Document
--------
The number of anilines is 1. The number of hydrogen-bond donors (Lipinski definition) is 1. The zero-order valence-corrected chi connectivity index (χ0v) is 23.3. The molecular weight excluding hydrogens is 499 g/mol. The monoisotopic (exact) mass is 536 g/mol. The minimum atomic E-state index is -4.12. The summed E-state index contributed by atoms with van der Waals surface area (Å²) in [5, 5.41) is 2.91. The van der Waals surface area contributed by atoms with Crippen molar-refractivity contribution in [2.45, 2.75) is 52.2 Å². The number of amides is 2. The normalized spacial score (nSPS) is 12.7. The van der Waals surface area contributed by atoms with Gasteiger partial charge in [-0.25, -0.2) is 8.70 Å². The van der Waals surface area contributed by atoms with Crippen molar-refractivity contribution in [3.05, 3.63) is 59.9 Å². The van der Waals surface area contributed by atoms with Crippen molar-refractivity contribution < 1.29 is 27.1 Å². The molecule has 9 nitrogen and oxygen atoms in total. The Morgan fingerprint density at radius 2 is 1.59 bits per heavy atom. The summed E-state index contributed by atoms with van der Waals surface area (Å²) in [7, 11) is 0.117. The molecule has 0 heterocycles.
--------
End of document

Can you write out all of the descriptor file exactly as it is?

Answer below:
The number of anilines is 1. The number of hydrogen-bond donors (Lipinski definition) is 1. The zero-order valence-corrected chi connectivity index (χ0v) is 23.3. The molecular weight excluding hydrogens is 499 g/mol. The monoisotopic (exact) mass is 536 g/mol. The minimum atomic E-state index is -4.12. The summed E-state index contributed by atoms with van der Waals surface area (Å²) in [5, 5.41) is 2.91. The van der Waals surface area contributed by atoms with Crippen molar-refractivity contribution in [2.45, 2.75) is 52.2 Å². The number of amides is 2. The normalized spacial score (nSPS) is 12.7. The van der Waals surface area contributed by atoms with Gasteiger partial charge in [-0.25, -0.2) is 8.70 Å². The van der Waals surface area contributed by atoms with Crippen molar-refractivity contribution in [3.05, 3.63) is 59.9 Å². The van der Waals surface area contributed by atoms with Crippen molar-refractivity contribution < 1.29 is 27.1 Å². The molecule has 9 nitrogen and oxygen atoms in total. The Morgan fingerprint density at radius 2 is 1.59 bits per heavy atom. The summed E-state index contributed by atoms with van der Waals surface area (Å²) in [7, 11) is 0.117. The molecule has 0 heterocycles.